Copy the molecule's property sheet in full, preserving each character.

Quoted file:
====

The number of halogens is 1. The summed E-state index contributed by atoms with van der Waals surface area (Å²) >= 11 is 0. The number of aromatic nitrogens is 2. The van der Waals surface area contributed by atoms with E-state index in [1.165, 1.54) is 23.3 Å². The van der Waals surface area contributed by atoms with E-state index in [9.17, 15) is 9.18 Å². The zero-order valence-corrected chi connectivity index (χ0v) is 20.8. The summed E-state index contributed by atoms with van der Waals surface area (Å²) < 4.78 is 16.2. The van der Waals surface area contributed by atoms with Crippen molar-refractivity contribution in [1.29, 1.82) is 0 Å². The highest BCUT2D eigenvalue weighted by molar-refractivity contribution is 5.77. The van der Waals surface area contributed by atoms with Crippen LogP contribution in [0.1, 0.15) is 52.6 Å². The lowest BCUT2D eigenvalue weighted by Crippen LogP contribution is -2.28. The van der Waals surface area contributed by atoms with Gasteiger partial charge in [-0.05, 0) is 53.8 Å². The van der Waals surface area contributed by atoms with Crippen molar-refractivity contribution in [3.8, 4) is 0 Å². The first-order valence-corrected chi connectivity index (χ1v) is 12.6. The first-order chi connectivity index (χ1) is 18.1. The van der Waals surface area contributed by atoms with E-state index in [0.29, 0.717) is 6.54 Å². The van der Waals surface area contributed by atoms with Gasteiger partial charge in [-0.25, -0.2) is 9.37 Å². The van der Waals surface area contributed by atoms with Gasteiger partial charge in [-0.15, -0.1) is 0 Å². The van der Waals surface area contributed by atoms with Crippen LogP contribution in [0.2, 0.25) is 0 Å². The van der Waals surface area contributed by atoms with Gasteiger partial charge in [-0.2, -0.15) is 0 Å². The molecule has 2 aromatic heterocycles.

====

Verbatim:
The number of halogens is 1. The summed E-state index contributed by atoms with van der Waals surface area (Å²) >= 11 is 0. The number of aromatic nitrogens is 2. The van der Waals surface area contributed by atoms with E-state index in [1.165, 1.54) is 23.3 Å². The van der Waals surface area contributed by atoms with E-state index in [9.17, 15) is 9.18 Å². The zero-order valence-corrected chi connectivity index (χ0v) is 20.8. The summed E-state index contributed by atoms with van der Waals surface area (Å²) < 4.78 is 16.2. The van der Waals surface area contributed by atoms with Crippen molar-refractivity contribution in [1.29, 1.82) is 0 Å². The highest BCUT2D eigenvalue weighted by molar-refractivity contribution is 5.77. The van der Waals surface area contributed by atoms with Crippen LogP contribution in [0.1, 0.15) is 52.6 Å². The lowest BCUT2D eigenvalue weighted by Crippen LogP contribution is -2.28. The van der Waals surface area contributed by atoms with Gasteiger partial charge in [-0.05, 0) is 53.8 Å². The van der Waals surface area contributed by atoms with Crippen molar-refractivity contribution in [3.8, 4) is 0 Å². The first-order valence-corrected chi connectivity index (χ1v) is 12.6. The first-order chi connectivity index (χ1) is 18.1. The van der Waals surface area contributed by atoms with E-state index in [0.29, 0.717) is 6.54 Å². The van der Waals surface area contributed by atoms with Gasteiger partial charge in [-0.25, -0.2) is 9.37 Å². The van der Waals surface area contributed by atoms with Gasteiger partial charge in [-0.15, -0.1) is 0 Å². The van der Waals surface area contributed by atoms with Crippen LogP contribution in [0.2, 0.25) is 0 Å². The van der Waals surface area contributed by atoms with Gasteiger partial charge in [-0.2, -0.15) is 0 Å². The molecule has 2 aromatic heterocycles.